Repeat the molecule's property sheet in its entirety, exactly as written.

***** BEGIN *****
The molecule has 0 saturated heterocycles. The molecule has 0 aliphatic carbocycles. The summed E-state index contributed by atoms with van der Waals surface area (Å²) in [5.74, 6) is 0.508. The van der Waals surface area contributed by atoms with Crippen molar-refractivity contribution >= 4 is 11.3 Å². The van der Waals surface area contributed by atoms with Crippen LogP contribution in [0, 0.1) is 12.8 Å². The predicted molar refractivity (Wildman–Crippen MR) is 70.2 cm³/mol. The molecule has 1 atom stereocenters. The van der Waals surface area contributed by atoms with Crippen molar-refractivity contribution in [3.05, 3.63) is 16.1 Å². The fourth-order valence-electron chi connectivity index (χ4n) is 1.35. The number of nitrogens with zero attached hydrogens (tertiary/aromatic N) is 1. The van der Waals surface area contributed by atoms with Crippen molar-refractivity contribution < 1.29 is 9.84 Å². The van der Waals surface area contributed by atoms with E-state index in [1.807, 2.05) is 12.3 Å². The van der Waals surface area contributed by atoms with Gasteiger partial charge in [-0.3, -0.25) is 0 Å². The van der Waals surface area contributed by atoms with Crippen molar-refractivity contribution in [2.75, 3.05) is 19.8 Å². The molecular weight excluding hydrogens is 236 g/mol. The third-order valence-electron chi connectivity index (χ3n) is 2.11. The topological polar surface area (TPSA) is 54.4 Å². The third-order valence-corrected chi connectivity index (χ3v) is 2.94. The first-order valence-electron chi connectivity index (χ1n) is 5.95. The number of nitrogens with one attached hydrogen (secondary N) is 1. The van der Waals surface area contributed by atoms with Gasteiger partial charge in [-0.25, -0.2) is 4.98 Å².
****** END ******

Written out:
The molecule has 0 saturated heterocycles. The molecule has 0 aliphatic carbocycles. The summed E-state index contributed by atoms with van der Waals surface area (Å²) in [5.74, 6) is 0.508. The van der Waals surface area contributed by atoms with Crippen molar-refractivity contribution >= 4 is 11.3 Å². The van der Waals surface area contributed by atoms with Crippen LogP contribution in [0, 0.1) is 12.8 Å². The predicted molar refractivity (Wildman–Crippen MR) is 70.2 cm³/mol. The molecule has 1 atom stereocenters. The van der Waals surface area contributed by atoms with Crippen molar-refractivity contribution in [3.05, 3.63) is 16.1 Å². The fourth-order valence-electron chi connectivity index (χ4n) is 1.35. The number of nitrogens with zero attached hydrogens (tertiary/aromatic N) is 1. The van der Waals surface area contributed by atoms with Crippen molar-refractivity contribution < 1.29 is 9.84 Å². The van der Waals surface area contributed by atoms with E-state index in [1.807, 2.05) is 12.3 Å². The van der Waals surface area contributed by atoms with Gasteiger partial charge in [-0.3, -0.25) is 0 Å². The van der Waals surface area contributed by atoms with Crippen molar-refractivity contribution in [2.75, 3.05) is 19.8 Å². The molecular weight excluding hydrogens is 236 g/mol. The third-order valence-electron chi connectivity index (χ3n) is 2.11. The topological polar surface area (TPSA) is 54.4 Å². The third-order valence-corrected chi connectivity index (χ3v) is 2.94. The first-order valence-electron chi connectivity index (χ1n) is 5.95. The number of nitrogens with one attached hydrogen (secondary N) is 1. The van der Waals surface area contributed by atoms with Gasteiger partial charge in [-0.25, -0.2) is 4.98 Å².